Listen to my interview with Angela Watson (transcript):
As a whole, teachers aren’t great about taking care of themselves. You work too many hours, don’t get enough sleep or exercise, eat too many unhealthy foods, and don’t spend enough time doing things that refresh and energize you.
Too many teachers have reached the conclusion that this lifestyle is just part of the job; there simply isn’t enough time to be a good teacher and take care of yourself. Self-care is something you’ll get to over breaks or in the summer, right?
Unfortunately, this is kind of a recipe for disaster. Teaching is consistently recognized as an incredibly high-stress career, which is only compounded by the fact that many of you are not doing things that would help you manage that stress.
The good news is that it doesn’t have to be this way.
Angela Watson has spent the past couple of years really focusing on how to help teachers live more balanced lives. In her 40 Hour Teacher Workweek Club, she takes teachers through a year-long program designed to help members get organized, streamline routines, and be truly intentional about how they use their time. The typical member shaves over 10 hours off of their work week, with others reporting even more dramatic results.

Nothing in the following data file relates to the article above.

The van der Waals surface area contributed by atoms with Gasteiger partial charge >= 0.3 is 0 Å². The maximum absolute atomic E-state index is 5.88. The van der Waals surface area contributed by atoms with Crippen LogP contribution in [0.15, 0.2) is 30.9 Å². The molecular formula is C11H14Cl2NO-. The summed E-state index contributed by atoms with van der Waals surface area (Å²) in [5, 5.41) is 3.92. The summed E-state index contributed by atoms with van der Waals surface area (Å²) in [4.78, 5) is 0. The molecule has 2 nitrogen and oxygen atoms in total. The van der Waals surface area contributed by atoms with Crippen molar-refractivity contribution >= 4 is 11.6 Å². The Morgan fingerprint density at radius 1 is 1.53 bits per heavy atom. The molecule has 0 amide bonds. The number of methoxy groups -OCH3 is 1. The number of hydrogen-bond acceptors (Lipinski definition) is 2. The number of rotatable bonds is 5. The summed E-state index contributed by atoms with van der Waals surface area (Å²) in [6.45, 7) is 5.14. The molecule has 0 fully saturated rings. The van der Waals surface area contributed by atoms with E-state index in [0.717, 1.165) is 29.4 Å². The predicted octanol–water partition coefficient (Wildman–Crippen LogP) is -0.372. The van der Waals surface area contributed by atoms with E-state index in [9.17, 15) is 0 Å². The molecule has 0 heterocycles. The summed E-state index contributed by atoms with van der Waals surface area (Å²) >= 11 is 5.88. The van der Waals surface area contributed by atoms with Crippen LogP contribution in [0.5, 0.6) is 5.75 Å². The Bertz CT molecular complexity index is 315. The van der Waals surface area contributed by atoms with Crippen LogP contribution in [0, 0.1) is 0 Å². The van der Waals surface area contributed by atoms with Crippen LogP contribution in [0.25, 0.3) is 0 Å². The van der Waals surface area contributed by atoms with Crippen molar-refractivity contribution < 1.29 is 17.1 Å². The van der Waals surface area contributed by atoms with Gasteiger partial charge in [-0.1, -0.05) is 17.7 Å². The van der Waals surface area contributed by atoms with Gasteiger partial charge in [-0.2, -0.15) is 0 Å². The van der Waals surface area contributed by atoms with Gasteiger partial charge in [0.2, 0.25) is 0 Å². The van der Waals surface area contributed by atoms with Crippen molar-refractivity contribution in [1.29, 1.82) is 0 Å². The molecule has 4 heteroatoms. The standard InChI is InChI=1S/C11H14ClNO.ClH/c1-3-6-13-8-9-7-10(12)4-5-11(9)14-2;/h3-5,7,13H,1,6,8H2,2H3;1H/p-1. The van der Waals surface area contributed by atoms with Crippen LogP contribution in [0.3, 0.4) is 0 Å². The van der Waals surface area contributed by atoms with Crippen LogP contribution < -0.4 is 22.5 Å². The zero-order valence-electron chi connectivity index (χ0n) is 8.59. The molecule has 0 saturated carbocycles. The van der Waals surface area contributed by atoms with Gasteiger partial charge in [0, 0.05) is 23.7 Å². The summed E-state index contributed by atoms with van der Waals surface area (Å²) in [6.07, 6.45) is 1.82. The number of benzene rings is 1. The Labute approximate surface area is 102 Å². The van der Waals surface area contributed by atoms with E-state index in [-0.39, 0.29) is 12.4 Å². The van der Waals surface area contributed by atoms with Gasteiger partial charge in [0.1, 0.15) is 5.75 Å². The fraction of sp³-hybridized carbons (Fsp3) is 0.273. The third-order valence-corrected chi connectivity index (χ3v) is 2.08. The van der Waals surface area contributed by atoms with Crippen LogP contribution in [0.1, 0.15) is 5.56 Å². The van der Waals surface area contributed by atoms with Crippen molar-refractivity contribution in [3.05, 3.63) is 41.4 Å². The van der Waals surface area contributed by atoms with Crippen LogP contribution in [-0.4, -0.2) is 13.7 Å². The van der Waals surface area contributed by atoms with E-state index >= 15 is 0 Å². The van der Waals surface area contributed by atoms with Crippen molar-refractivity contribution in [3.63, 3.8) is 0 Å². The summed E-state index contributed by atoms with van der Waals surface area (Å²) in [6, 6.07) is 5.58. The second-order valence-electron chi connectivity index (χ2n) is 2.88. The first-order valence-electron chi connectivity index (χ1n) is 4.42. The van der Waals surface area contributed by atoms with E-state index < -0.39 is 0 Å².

Angela and I have already talked about some powerful ways teachers can save time, but we got together again to narrow our focus on the problem of self-care. In our podcast interview (which you can listen to above), we talk about why teachers have such a hard time taking care of themselves, then we look at four changes you can make to turn that around.
Why do teachers struggle to make time for self-care?
We think busy is normal.
“We have to decide to reject that notion that being busy is just the way life has to be,” Angela says. “Busy is normal, but normal is not the same thing as healthy, and we can accomplish a lot of things without feeling busy when we build in that time for self-care.”
We don’t realize how dire the situation really is.
Angela explains how easy it is to put off self-care because other things seem more urgent, and in general, we feel okay. “We tell ourselves, ‘Oh, next year, I’ll know the curriculum better. Next year, my child will be older and more independent. Next year, we’ll be all moved into the new house, and I won’t be distracted by that.’ But next year some new demand on our time always pops up. We can’t wait until our body is physically manifesting these symptoms of stress to decide to take care of ourselves.”
It’s hard to say no to people and things we care about.